Today, this assumption no longer holds. The result is the current state of open source, which needs to figure out a license that extracts value from players big enough to pay it, without punishing upstarts into oblivion (and thus forming a protective moat for existing large players).
Some percentage of net revenue share strikes me as the right sort of license, with sensible caps and/or some sort of shared pooling mechanism.
Can you give some concrete examples? Because I can't tell what distinction you are trying to define, at all.
In which bucket would you put:
1) Giving money to a local hospital
2) Volunteering with a non-profit organization
3) Giving cash to a wandering schizophrenic
4) Buying lunch for someone who's been holding up a cardboard sign at an off-ramp
5) Giving money to the United Way through paycheck deductions.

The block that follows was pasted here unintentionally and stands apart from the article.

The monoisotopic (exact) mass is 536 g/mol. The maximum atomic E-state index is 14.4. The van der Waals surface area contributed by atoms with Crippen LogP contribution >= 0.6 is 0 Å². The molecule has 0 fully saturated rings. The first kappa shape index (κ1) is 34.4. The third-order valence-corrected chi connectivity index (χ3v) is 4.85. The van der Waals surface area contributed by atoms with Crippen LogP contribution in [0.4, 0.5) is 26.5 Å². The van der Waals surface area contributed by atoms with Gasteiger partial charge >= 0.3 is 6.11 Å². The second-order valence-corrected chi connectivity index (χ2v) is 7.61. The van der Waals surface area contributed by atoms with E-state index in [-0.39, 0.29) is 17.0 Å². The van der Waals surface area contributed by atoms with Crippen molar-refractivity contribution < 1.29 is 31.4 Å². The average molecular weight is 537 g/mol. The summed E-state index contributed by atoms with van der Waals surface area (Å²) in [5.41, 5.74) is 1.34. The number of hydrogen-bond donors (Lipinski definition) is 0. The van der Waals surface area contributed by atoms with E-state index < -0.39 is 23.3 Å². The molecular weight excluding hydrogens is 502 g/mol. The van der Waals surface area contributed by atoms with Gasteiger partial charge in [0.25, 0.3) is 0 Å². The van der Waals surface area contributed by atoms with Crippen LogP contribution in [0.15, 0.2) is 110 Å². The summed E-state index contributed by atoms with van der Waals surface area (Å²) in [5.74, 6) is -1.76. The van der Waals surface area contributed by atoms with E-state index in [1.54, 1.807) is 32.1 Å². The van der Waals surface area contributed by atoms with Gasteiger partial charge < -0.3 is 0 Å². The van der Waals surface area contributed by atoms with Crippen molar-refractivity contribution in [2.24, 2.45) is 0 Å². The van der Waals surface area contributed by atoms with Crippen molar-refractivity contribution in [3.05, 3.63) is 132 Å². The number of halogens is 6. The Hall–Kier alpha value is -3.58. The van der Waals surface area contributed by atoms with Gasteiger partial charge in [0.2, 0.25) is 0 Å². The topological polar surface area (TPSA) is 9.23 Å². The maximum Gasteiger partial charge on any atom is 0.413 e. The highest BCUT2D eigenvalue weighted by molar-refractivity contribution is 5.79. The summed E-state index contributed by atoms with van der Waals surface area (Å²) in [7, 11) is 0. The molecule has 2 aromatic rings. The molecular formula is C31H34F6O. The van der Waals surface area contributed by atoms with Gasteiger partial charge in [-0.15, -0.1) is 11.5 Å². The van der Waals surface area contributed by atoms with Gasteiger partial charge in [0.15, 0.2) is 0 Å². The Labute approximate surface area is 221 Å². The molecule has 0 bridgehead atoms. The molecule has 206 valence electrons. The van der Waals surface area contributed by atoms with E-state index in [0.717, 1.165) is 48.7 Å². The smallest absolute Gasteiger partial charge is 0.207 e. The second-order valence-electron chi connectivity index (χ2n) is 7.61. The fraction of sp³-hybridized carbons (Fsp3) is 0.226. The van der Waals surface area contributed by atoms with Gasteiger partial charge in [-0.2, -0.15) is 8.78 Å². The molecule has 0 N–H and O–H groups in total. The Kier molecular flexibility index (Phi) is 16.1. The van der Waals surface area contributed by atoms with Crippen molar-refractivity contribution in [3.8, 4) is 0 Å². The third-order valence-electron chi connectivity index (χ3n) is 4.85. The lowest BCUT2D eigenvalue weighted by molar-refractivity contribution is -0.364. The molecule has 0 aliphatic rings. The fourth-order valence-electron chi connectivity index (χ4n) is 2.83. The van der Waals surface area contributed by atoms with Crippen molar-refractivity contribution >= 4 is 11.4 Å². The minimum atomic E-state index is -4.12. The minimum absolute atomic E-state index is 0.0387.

6) Giving money to an organization that funds research into a disease
7) Giving money to a local organization that gives grants and loans to disadvantaged people to start small businesses.
8) *Lending* money to a local non-profit that gives loans to disadvantaged people to start small businesses.
9) Giving money to a local food bank.
10) Donating blood to the Red Cross
11) Giving money to the Red Cross
You never need an excuse to ask, but neither side should feel compelled. The transaction is already complete.
Once you give something away, it doesn't matter if someone else gets rich off it. You gave it away. You're not, and shouldn't feel, entitled to anything.
If this bothers you, maybe you shouldn't have given it away for free?
> Anybody that says "nope, their money, they do what they want" is spouting the same flavor of dipshittery as "free speech only means the government can't censor, private companies are free to do what they want".
I don't know how to respond to this. This statement seems entirely paradoxical to me. Yes, it is their money, and they can do whatever they want. And also you accurately describe how free speech applies to private enterprises. Why are you so bothered by this?
There is a question of morality, sure, but that's a fruitless conversation to have. It's one thing to wish the world were different, but another to be angry with people who live in this world. Does this make me a person who merely spouts dipshittery?